HOME EYE TESTS – FOR YOUR RESIDENTS
This week (8th-14th March) is World Glaucoma Week, a chance to highlight that everyone should have regular eye tests and health checks in order to detect/ prevent glaucoma as early as possible to help treat glaucoma, prevent the loss of vision and eliminate glaucoma blindness. This year, 2020, marks a milestone year as it has been a decade of raising awareness on the symptoms of glaucoma through the World Glaucoma Week campaign so to support this initiative Opticall have put together some insights into this eye condition.
To find out more about this eye condition we asked our Lead Optomotrist (and one of our home visit opticians) Satish Pancholi about the second leading cause of blindness in the world that affects an estimated 78 million individuals in the world – glaucoma.
What is glaucoma?
Glaucoma is the name for a group of eye conditions that cause sight loss because of damage to the optic nerve – the nerve that connects the eyes to the brain. There are different types of glaucoma and increased pressure in your eyes and age are important risk factors. Unfortunately, damage to the optic nerve can’t be reversed. Around 60 million people are currently living with glaucoma.
Glaucoma damage can be prevented if detected and treated early. However, sight loss is irreversible. This is why it is so important to have regular eye examinations as our Opticians test for glaucoma as part of the routine eye test, so a glaucoma treatment plan can be set up.
What causes glaucoma?
Glaucoma is often (but not always) linked to high eye pressure. Our eyes contain fluid called aqueous humour, which helps them hold their shape. When this fluid no longer drains away fast enough, eye pressure can rise – but glaucoma can occur in people with normal eye pressure too.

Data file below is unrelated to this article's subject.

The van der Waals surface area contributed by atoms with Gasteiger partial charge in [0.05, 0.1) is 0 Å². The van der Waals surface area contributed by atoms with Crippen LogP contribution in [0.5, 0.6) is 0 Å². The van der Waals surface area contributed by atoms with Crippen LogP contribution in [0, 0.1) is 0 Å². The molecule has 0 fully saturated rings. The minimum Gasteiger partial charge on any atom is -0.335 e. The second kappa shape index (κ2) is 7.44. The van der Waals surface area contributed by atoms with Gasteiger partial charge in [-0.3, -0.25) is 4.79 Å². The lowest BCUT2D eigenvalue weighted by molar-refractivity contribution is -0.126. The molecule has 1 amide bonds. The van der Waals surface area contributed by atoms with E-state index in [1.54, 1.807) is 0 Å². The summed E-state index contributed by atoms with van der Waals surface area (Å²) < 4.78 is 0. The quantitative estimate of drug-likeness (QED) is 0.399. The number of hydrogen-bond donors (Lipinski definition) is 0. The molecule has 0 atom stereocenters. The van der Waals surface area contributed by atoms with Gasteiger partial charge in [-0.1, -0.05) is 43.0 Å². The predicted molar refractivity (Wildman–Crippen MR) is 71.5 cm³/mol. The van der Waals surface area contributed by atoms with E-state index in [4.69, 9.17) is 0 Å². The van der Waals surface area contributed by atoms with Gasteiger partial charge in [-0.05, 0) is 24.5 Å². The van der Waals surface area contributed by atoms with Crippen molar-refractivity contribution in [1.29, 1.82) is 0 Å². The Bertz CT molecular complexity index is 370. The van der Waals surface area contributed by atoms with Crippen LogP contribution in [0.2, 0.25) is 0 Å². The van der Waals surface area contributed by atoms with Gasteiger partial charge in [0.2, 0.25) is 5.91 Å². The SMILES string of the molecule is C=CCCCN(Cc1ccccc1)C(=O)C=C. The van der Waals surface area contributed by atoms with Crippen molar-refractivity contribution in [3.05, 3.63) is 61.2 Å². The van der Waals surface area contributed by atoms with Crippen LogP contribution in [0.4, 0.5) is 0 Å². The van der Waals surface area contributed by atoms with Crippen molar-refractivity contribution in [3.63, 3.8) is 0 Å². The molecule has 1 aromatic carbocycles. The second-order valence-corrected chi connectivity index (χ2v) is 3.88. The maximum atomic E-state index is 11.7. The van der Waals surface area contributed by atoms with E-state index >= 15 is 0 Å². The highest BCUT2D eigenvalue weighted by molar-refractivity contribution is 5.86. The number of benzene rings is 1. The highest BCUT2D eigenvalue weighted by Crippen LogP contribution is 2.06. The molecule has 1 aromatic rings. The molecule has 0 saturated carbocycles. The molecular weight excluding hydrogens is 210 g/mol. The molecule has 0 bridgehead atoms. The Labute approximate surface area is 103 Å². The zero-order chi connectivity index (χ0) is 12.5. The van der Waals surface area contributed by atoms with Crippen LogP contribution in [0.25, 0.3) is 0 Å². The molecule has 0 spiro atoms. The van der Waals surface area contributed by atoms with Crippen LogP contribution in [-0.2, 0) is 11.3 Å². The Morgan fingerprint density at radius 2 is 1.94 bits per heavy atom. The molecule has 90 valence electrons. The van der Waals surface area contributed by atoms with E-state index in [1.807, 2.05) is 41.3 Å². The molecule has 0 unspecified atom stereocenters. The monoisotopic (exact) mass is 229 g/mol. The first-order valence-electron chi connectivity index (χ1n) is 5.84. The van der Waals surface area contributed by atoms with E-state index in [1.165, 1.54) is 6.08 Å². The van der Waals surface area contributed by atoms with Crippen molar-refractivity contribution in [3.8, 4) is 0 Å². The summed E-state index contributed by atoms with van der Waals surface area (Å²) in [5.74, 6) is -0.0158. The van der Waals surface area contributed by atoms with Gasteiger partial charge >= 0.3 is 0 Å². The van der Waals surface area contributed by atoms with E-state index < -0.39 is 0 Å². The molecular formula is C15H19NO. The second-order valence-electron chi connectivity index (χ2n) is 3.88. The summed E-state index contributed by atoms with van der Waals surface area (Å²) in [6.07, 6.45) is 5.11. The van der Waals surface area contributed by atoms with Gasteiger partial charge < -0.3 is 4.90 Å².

Why some people develop glaucoma and others don’t isn’t fully understood yet, but a number of causes have been recognised. Age is the biggest risk factor with almost 10% of people aged 75 and over having the most common type of glaucoma. People with a close relative, such as a parent, with the condition may also be at higher risk, and ethnicity (African, Caribbean or Asian origin) is a factor for certain types of glaucoma too.
What are the signs and symptoms of glaucoma?
Glaucoma tends to develop slowly and often doesn’t cause noticeable symptoms until damage has already occurred. Sometimes people experience acute glaucoma which causes a sudden onset of severe eye pain and blurred vision.
When glaucoma does cause symptoms, these might include:
- Blurred and reduced vision starting with peripheral vision (outer edges) and develops very slowly.
- Seeing rings and rainbow-coloured circles around bright lights.
- Severe eye pain that develops suddenly. This might be accompanied by redness and tenderness of the eye and surrounding area, plus a headache, nausea and vomiting.
How is glaucoma diagnosed?
Glaucoma is usually diagnosed following routine eye tests. Tests for glaucoma often start with an eye pressure test. An optometrist will also examine the front part of the eye, to see whether they can spot any issues with fluid drainage, such as a blockage. If glaucoma is suspected, patients will be referred to a specialist to confirm the diagnosis and assess any damage that’s already occurred. This is why you should book an eye test regularly.
Once diagnosed the treatment to slow the advancement of this condition can commence (dependent on the specific type and progression) and that can involve a number of treatment options such as prescription eye drops, laser therapy, surgery or special therapies. There are new treatments being researched all the time too so these options will change/develop with time.
What to do if you suspect you or a loved one has glaucoma?
Please call us on 0208 8998 4228 if you would like to book a home eye test and health check with one of our mobile opticians. Alternatively request an eye test via our website. Our highly qualified and experienced opticians will provide a professional and safe service, to you or your loved one in their own home, from our thorough eye examinations and eye health checks through to the glasses being personally hand delivered and fitted.
For further details about who is at risk, common symptoms, how to treat glaucoma, both patients and the general public may visit glaucomapatients.org.